Mountains Matter at the 2019 United Nations Climate Change Conference (COP 25)
On December 2 -13, 2019, leaders from almost 200 countries gathered in Madrid, Spain at the 2019 United Nations (UN) Climate Change Conference (COP 25) to address the next crucial steps in the UN climate change process. Mountains were prominently featured at COP 25, where many stakeholders gathered to raise awareness about the effects of climate change on fragile mountain environments and communities. Several events were dedicated specifically to mountain areas and promoting their resilience to climate change.
Canadian Mountain Network (CMN) Co-Research Director Norma Kassi attended COP 25 where she joined the Global Indigenous Youth Caucus as a guiding Elder and adviser for negotiations. As a member of the Vuntut Gwich’in First Nation and the Wolf Clan, local traditional knowledge was passed down to Norma from a young age. For over 30 years, she has been working on issues related to food security, climate change, Indigenous protected areas, protection of species and ecosystems, Indigenous-led and community-based research, youth engagement, building community capacity, and supporting the growth of Land Guardians, stewards and monitors.
“COP 25 occurred at an important time and place to bring Indigenous knowledge to the dialogue of climate change, especially when our homelands in the Arctic are melting quickly and of huge concern to us daily,” says Norma. “In our country, we have the biggest mountains in the world, and the glaciers in those mountains are experiencing the detrimental effects of climate change. It is absolutely paramount to engage the youth, work with them and build capacity at every level as we move forward and take action.”
Norma spoke on four different panels addressing conservation of mountain ecosystems on the ground through partnerships, Indigenous knowledge as a solution for climate change, building capacity for Indigenous youth living in the Yukon and Northwest Territories, and the importance of Indigenous-led research and land-use planning. She also reported on government support to address challenges facing Indigenous communities, who are leading the way towards climate solutions, including through renewable energy technologies.
During the COP 25 event entitled, “Nature-based solutions on the ground (SDG15): UN support to people and landscapes”, Norma highlighted the benefits of mountains for humans and ecosystems, and the threat posed by melting glaciers to mountain communities. This event brought together UN agencies and partners representing Indigenous peoples and local communities, the private sector, and youth to demonstrate collaborative actions between agencies, funds and programmes to address climate issues through the lens of the 2030 Agenda for Sustainable Development and the Sustainable Development Goals (SDGs), with a particular focus on SDG 15 (life on land).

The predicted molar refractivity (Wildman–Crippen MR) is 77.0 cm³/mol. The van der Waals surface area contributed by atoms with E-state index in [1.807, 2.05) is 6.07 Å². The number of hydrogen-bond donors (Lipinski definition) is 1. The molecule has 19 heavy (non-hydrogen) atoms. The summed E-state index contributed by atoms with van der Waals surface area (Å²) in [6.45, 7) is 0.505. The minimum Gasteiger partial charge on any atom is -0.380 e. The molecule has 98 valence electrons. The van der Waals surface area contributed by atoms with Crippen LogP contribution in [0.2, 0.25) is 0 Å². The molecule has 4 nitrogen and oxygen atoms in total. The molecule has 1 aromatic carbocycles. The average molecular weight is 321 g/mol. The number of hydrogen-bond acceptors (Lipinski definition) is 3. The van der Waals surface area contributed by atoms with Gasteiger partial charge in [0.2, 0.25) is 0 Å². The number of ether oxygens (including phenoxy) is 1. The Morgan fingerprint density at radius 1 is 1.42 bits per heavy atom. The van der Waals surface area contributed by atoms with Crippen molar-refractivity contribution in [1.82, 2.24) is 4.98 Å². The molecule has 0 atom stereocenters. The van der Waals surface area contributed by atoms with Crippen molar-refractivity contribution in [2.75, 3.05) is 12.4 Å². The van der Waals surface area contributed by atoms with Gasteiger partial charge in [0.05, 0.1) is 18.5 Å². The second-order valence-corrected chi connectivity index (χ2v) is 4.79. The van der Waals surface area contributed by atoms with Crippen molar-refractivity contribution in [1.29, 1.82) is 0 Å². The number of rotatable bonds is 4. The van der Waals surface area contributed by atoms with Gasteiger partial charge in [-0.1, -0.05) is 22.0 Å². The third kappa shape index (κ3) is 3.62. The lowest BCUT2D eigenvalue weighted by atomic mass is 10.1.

Norma also discussed how CMN is supporting several Indigenous-led projects across the country targeting issues such as traditional laws and wildlife management, the development of Indigenous protected areas, the creation of community-led climate change research protocols, and the importance of training and mentoring Indigenous youth by Indigenous leaders across Canada
“The most important thing for our youth right now is to have a very in-depth understanding of our history as Indigenous peoples and the ways of which we have survived up to now, to build resiliency in all aspects of their lives – emotionally, spiritually, physically and mentally. We need land-based training and education for our youth which is the most ethical space for Indigenous peoples to learn and be empowered to create change. CMN is working towards braiding Indigenous and Western knowledge together and I’m excited to be a part of that.”
Norma also had the chance to speak with youth climate activist Greta Thunberg. “It was a pleasure just to take the time to say thank you to Greta Thunberg, for her incredible work in rallying up the world’s attention to this crisis that we are all faced with,” says Norma.
The world is finally recognizing that they cannot achieve conservation goals without Indigenous peoples and traditional knowledge. Through this event, international climate change experts learned about Indigenous communities across Canada, who are leading the way to climate solutions. COP 25 was an opportunity to engage in discussions, provide ideas and solutions, create partnerships and represent Canada at the highest level while supporting world Indigenous leaders and showcasing achievements in Canada to the world.